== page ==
You never know what you’ll find, walking through an antiques market. It’s a thrill that antique aficionados and collectors love, that the perfect, unexpected piece could be just around the corner. That teapot over there, for instance. It might look like a normal teapot… then you lift the lid and out pops an array of cigarettes. It’s the kind of discovery that can prompt the start of a whole new collection.
Bill Towne, author of the article The Secrets of Cigarette Dispensers Revealed in The Journal of Antiques and Collectibles, has been an avid antique collector for 25 years, and his latest passion is for cigarette dispensers. The cunningly disguised pieces were born in the Victorian era, when smoking was a distinctly unfashionable vice for women. Since embarking on his collection, Bill has found items disguised as music boxes, champagne bottles, boats with dancing ballerinas, and genies. Prices vary from $5 to $795, depending on when they were made and how detailed they are.
“On many occasions I’ve discovered a piece in a shop that even the shop owner didn’t know was actually designed to dispense tobacco products,” says Towne.
Pipe from Drakesbrook Antiques.
The thrill of the hunt, however, appears to have moved from antique shops and shows, with Towne noticing a decrease in the number of tobacco-related items available there. Instead, the best place to search has become online. “With the click of the mouse, you can view an item, place a bid and hopefully add to your collection,” he says. “There are still a large number of items changing hands on a daily basis.”
Items of tobacciana are considered antiques as well as collectables, making them ideal for enthusiasts of both sectors. “With collectables, we have found people either trying to collect sets of things, or very rare pieces that are of limited editions,” says Bill Fraser of Drakesbrook Antiques and Collectables. “It appears to give them a sense of achievement, and makes them out of the ordinary.”
The satisfaction for collectors comes not only from the sense of achievement from completing a set, but also the possibility of monetary return on the investment.
“Many collectors will tell you how they managed to get their first pieces dirt cheap, whereas today the prices of many popular collectables have gone sky high,” says Fraser. “Their collected pieces are constantly growing in value with time.”
What’s more, there are many different facets of the tobacciana market for collectors to explore.
“You can start with a very small investment in, say, tobacco tins, and go right up to cigarette vending machines,” Fraser explains. “There are smoking devices dating back as far as Christopher Columbus in the UK and Europe, with countless varieties of pipes, cigarette lighters, holders, advertising and more.
“You can have smoking paraphernalia that are antiques, right up to currently manufactured items such as cigarette lighters, but the collecting of the ‘current’ advertising or packaging in Australia is virtually finished thanks to the government plans to phase smoking out, especially in public.”
Barbershop Singer ashtrays from Drakesbrook Antiques.
Cigarette cards are one example of collectables that can be valued up to a few thousand dollars. First produced in the 1870s as ‘stiffeners’ for flimsy cigarette packs, they were originally blank, until (it is believed) an American businessman thought they would be a good means of advertising. Soon every cigarette card had a picture on the back.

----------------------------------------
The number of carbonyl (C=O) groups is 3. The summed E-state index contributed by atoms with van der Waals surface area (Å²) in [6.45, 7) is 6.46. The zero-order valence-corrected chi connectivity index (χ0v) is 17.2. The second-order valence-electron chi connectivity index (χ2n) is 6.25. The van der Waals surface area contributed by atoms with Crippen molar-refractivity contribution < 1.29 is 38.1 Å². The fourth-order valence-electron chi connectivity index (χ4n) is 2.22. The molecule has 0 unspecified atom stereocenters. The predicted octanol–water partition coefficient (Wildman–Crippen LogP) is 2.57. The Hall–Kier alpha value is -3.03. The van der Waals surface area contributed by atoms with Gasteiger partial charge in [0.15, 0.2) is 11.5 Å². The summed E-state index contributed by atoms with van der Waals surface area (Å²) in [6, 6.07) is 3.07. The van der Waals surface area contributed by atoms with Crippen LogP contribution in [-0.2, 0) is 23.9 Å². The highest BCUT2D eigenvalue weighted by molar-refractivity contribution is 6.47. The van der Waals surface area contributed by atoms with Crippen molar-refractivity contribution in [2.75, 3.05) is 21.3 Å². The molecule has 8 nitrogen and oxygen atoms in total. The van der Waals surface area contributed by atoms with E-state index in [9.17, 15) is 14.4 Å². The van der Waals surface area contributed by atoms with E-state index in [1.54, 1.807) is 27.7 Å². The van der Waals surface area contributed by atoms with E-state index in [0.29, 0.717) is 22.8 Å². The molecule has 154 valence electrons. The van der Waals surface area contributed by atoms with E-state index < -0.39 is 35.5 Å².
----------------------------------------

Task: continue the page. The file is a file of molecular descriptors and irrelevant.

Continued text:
By the mid 1880s manufacturers were using the cards to promote brand loyalty, enticing customers to complete sets of the picture series. Allen & Ginter released cigarette card sets featuring kings, queens, actresses, flags, birds, and more, but one of their most famous sets was the 1887 series featuring baseball players, seen today as an all-time classic.
British tobacco manufacturer W.D. & H.O. Wills designed sets that are valued from as little as $2 with the Advertisement: Three Castles (1965) and Advertisement: Wants List (1935), up to more rare and lavish sets such as Cricketers (1896) being valued at $6950, and Animals & Birds in Fancy Costume (1896), valued at $4278.
Even the packets themselves hold value for collectors. “Cigarette packets are mini works of art in their own right, designed by graphic designers of yesteryear who were craftsmen with enormous expertise,” says Barry Russell, the secretary of the Cigarette Packet Collectors Club of Great Britain. As with all other antiques and collectables, he says, it is scarcity and condition that determines their value. “The fact that cigarette packets were designed to be used and thrown away meant relatively few packets were kept.”
“Once tobacco products became socially frowned upon, the sales of most items relating to tobacco have slowly diminished,” says Bill Fraser. But for those who do collect them, he says the items hold nostalgic charm, a reminder of former sociabilities.
“Many of the collectors have been in families or been around people in the past who have always smoked, and can remember the smell of pipe tobacco and cigars, and seek to secure the various different pieces to hold on to the pleasurable past experiences,” says Fraser.
One thing that seems certain is that as the dangers of smoking become more prevalent and tobacco-related items become obsolete, these items can’t help but become highly collectable – and therefore increasingly valuable.
Drakesbrook Antiques and Collectables (08) 9733 1240, drakesbrookantique.com.au.